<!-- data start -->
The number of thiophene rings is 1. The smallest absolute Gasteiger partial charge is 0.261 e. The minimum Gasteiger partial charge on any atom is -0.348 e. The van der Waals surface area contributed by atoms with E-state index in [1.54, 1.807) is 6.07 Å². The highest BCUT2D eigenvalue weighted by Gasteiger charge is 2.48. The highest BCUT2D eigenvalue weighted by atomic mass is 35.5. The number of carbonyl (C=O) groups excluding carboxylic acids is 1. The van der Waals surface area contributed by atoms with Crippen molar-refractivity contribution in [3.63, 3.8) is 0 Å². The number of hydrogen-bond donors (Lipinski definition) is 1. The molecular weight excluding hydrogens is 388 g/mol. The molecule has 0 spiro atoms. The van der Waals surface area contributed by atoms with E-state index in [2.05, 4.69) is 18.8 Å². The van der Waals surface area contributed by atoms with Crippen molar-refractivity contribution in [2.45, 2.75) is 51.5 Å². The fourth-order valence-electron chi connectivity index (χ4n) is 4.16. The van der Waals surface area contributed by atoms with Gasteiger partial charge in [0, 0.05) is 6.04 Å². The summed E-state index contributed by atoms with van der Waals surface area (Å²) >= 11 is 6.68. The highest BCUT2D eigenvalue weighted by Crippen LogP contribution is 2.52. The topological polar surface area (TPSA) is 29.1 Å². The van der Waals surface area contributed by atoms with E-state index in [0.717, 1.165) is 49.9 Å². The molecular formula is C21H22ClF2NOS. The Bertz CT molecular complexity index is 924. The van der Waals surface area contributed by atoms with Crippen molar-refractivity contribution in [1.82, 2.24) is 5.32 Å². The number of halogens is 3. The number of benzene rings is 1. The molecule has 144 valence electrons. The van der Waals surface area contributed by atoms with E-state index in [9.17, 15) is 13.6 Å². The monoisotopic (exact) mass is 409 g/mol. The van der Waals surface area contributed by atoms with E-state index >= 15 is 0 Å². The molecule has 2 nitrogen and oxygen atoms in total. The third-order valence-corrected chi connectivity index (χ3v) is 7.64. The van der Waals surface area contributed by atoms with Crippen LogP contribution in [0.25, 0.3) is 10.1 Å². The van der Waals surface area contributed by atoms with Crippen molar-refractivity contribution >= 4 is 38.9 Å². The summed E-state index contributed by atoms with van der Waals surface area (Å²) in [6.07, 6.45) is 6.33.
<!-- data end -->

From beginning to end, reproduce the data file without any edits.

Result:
The number of thiophene rings is 1. The smallest absolute Gasteiger partial charge is 0.261 e. The minimum Gasteiger partial charge on any atom is -0.348 e. The van der Waals surface area contributed by atoms with E-state index in [1.54, 1.807) is 6.07 Å². The highest BCUT2D eigenvalue weighted by Gasteiger charge is 2.48. The highest BCUT2D eigenvalue weighted by atomic mass is 35.5. The number of carbonyl (C=O) groups excluding carboxylic acids is 1. The van der Waals surface area contributed by atoms with Crippen molar-refractivity contribution in [3.63, 3.8) is 0 Å². The number of hydrogen-bond donors (Lipinski definition) is 1. The molecular weight excluding hydrogens is 388 g/mol. The molecule has 0 spiro atoms. The van der Waals surface area contributed by atoms with E-state index in [2.05, 4.69) is 18.8 Å². The van der Waals surface area contributed by atoms with Crippen molar-refractivity contribution in [2.45, 2.75) is 51.5 Å². The fourth-order valence-electron chi connectivity index (χ4n) is 4.16. The van der Waals surface area contributed by atoms with Gasteiger partial charge in [0, 0.05) is 6.04 Å². The summed E-state index contributed by atoms with van der Waals surface area (Å²) >= 11 is 6.68. The highest BCUT2D eigenvalue weighted by Crippen LogP contribution is 2.52. The topological polar surface area (TPSA) is 29.1 Å². The van der Waals surface area contributed by atoms with E-state index in [0.717, 1.165) is 49.9 Å². The molecular formula is C21H22ClF2NOS. The Bertz CT molecular complexity index is 924. The van der Waals surface area contributed by atoms with Crippen molar-refractivity contribution in [1.82, 2.24) is 5.32 Å². The number of halogens is 3. The number of benzene rings is 1. The molecule has 144 valence electrons. The van der Waals surface area contributed by atoms with E-state index in [9.17, 15) is 13.6 Å². The monoisotopic (exact) mass is 409 g/mol. The van der Waals surface area contributed by atoms with E-state index >= 15 is 0 Å². The molecule has 2 nitrogen and oxygen atoms in total. The third-order valence-corrected chi connectivity index (χ3v) is 7.64. The van der Waals surface area contributed by atoms with Crippen LogP contribution in [0.25, 0.3) is 10.1 Å². The van der Waals surface area contributed by atoms with Crippen molar-refractivity contribution >= 4 is 38.9 Å². The summed E-state index contributed by atoms with van der Waals surface area (Å²) in [6.07, 6.45) is 6.33.